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Thread: Barrel Select

  1. #1
    Bourbonian of the Year 2011
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    Barrel Select

    I was trying a recent bottle and was struck by how good this is.

    I compared it to small amounts of Early Times (when it was a bourbon) and a couple of my own blends.

    The Barrel Select has a good oak taste which avoids tannic excess, also, there is a mild sherry-like background, reflecting the use of sherry casks to age some of the component whiskies. There is a kind of steely centre which characterises the whisky. This must be the rye since we know that the brand combines corn, rye and barley "varietal" whiskies. (Yet the rye comes out differently than in a U.S. straight whiskey). The taste is well-knitted together, it is a good blend.

    In contrast, my own blends were a little ragged. I need to get them more concentrated yet keep the balance the Barrel Select has. The Early Times also seemed a little rough and aimless, with lingering barrel decay notes. But this sometimes happens (when you follow one kind of drink with another).

    Next time I'll reverse the order of the tasting (first the Early Times, then my own blends, then the Barrel Select). My conclusions might be different...

    Gary
    Last edited by Gillman; 08-18-2006 at 23:51.

  2. #2
    Bourbonian of the Year 2002 and Guru
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    One drawback of your blends, Gary, is that you don't have the opportunity to allow them to "marry" in wood. Professionally-made blends are typically returned to wood for at least 30 days. I'm not sure why it makes a difference, but it does.

    When we were making the American Whiskey blend at Mount Vernon, Joe Dangler would from time to time vigorously stir the mixture. I asked him why. He started to go into some nonsense about separation but Dave Pickerell gave him a look and he admitted he just wanted something to do.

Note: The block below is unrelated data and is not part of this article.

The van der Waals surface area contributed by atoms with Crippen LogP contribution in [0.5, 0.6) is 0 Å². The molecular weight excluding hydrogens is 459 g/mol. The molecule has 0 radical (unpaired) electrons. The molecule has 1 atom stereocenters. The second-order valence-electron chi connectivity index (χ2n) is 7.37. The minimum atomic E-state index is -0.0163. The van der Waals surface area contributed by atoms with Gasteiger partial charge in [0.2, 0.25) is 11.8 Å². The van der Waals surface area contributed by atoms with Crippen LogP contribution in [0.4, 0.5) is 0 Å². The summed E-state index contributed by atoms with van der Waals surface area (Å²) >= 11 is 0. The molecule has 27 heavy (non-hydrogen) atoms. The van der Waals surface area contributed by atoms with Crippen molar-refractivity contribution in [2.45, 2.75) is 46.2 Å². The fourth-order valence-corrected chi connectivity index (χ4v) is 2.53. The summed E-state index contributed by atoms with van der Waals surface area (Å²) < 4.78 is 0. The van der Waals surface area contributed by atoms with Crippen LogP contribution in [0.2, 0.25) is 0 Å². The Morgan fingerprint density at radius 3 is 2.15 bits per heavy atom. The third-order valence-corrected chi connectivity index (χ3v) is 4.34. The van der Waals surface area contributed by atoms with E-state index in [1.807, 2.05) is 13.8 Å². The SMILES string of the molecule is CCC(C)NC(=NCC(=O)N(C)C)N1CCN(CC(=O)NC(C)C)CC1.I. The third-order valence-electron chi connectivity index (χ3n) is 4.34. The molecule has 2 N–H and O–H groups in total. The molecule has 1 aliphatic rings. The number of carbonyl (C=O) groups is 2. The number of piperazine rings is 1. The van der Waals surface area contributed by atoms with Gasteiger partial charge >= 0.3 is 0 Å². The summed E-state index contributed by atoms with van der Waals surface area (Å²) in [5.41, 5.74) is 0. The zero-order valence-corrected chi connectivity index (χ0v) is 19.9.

3. #3
    Bourbonian of the Year 2011
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    I agree, Chuck. The reason barrel storage would help the blend is not additional marrying time (since keeping the blend in a bottle does that too), it is the fact that the blend ages in the barrel and does of course in a way different than if the separate whiskies had continued to age in wood. This is the one thing I can't duplicate at home unless I obtain a charred new keg as some SB-ers have for their experiments. Still, sometimes I just get a particularly good mix that tastes integrated and "smooth" (I hate that term) from the get-go.

    In Jos. Fleishman's 1885 blending book, he advises to put his blends into wood and age them for at least "three months" in the "top tier" of the warehouse. The blend of course interacted with the wood via the porosity and heat etc. and this helped marry the blend. This used to be called vatting in Scotland and the term "vatted" or "vatting" to mean a mix of malts clearly at one time (and still often in Scotland) meant not only that the whiskies were mixed but married and improved by continued active aging in barrels or open vats.

    These vats may originally have been disused fermentation vessels. These vessels may have been charred repeatedly (for sterilisation) until retired for use as marrying or storage vats. The latter practices many have given rise to bourbon whiskey!

    Gary
    Last edited by Gillman; 08-19-2006 at 05:46.

 

 

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